A detailed look at Cuba's economy before Fidel Castro. An economy that was semi-industrialized and showing robust growth.
BY ERIC N. BAKLANOFF
In 1958, on the eve of the Cuban Revolution, the United States was purchasing two-thirds of the island’s exports and was supplying 70 percent of its imports. Next to Brazil, Cuba was the most important Latin American source of agricultural imports of the United States. During the five-year period, 1954-1958, the United States purchased three-fourths of Cuba's tobacco and 60 percent of its sugar.(...)
About 80 percent of the Cuban land mass was under cultivation or used for grazing in the 1950s. The top soil is exceedingly fertile, deep, rich and well-watered, and the topography favorable to widespread use of farm machinery. An absence of climatic variation, however, limits the island to the cultivation of tropical and semi-tropical crops and to livestock raising. Domestic production supplied about 70 percent of Cuba’s food consumption. (...)
Cuba was one the most capitalized nations in Latin America. The World Bank Mission observed that:
In the 161 sugar centrales, in the excellent central highway, in the extensive system of public and private railroads, in the harbor installations, in the cities, and their utilities, Cuba has the basis of exceptionally fine equipment for modern economic activity and further development.
An extensive, well-integrated system of highways provided the basis for rapid postwar advance in the island's motorized transport industry. In 1957, Cuba’s real income per capita (national income divided by population) was $378, or fourth, in Latin America. Only Venezuela, Argentina, and Uruguay ranked above Cuba and even Spain ($324) and Portugal ($212), failed to reach Cuba’s level. Except for Venezuela, Cuba probably enjoyed the highest per capita income among all countries in the wet tropical zone, extending from the Tropic of Cancer to the Tropic of Capricorn.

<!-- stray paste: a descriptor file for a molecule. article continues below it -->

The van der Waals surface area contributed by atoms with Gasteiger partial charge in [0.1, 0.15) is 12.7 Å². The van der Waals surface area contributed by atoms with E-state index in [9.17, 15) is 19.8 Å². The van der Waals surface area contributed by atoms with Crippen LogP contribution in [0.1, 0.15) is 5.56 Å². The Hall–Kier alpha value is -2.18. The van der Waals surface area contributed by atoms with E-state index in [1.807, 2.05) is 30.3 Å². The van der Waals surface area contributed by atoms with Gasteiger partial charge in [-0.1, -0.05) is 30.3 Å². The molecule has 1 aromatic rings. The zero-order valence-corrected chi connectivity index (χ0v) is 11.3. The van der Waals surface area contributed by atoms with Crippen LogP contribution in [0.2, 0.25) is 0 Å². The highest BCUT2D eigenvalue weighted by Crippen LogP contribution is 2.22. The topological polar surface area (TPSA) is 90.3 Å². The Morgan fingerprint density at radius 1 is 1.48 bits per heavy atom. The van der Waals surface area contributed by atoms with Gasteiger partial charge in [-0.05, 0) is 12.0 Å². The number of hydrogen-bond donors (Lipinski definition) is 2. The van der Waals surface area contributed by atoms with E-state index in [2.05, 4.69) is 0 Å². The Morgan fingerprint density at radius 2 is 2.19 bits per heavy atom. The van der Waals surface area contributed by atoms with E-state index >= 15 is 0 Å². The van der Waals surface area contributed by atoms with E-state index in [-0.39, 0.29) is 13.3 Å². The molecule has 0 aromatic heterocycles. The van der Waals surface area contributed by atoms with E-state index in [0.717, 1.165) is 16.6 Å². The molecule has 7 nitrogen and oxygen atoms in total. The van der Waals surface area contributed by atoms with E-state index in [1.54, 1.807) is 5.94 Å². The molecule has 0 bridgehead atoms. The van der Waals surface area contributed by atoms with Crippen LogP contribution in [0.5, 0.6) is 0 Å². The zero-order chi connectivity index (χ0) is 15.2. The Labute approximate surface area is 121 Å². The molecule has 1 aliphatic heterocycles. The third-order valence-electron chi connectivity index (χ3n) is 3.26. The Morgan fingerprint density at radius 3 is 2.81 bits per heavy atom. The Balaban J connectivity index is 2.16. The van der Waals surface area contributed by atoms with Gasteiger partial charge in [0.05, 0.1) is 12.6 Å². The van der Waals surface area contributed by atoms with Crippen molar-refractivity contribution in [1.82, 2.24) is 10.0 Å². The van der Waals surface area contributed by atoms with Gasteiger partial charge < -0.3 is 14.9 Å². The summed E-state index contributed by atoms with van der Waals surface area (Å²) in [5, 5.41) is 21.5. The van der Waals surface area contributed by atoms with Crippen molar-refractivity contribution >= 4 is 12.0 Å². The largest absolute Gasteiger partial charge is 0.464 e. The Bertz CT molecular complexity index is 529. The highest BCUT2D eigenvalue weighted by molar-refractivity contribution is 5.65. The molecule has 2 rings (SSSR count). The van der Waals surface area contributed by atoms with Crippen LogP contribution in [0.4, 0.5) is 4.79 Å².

Other measures provide a better approximation of the degree to which real income was shared among the population. Cuba ranked third in Latin America on a per capita basis in daily calorie consumption, steel consumption, paper consumption and radios per 1,000 persons. In 1959, Cuba had one million radios and the highest ratio of television sets per 1,000 inhabitants. (...)
The level of wages in Cuban manufacturing contributed significantly to the nation’s relatively high living standards. In 1957, wages averaged $6 for an eight-hour day in manufacturing as a whole and ranged from over $4 for unskilled workers to $11 for skilled employees in Cuba's sugar mills. Real wages in Cuba were higher than any country in the Western Hemisphere, excepting the United States and Canada.
Between 1949-58, the average annual share of national income paid in workers’ remuneration (wages, fringe benefits, pensions) was 65 percent, and it showed a noticeable tendency to rise. Surprisingly by 1958, as [Carmelo Mesa-Lago notes in Revolutionary Change in Cuba, University of Pittsburgh Press, 1971], Cuba’s percentage was surpassed by only three developed Western countries: Great Britain, the United States, and Canada. (...)
Cuba’s new development strategy aimed at reducing the economy’s dependence on its traditional export staple while stimulating industrial and agricultural diversification. Several measures were taken by the government to give substance to this diversification strategy. In 1952, Cuba negotiated a new trade agreement with the United States, superseding the one in force since 1934. This agreement, notes Antonio Jorge [in The Cuban Economy: Dependency and Development, University of Miami North-South Center for the Research Institute for Cuban Studies, 1989] was favorable to Cuba for it allowed the country moderate protection for its infant industries while simultaneously promoting diversification of exports to old and new markets.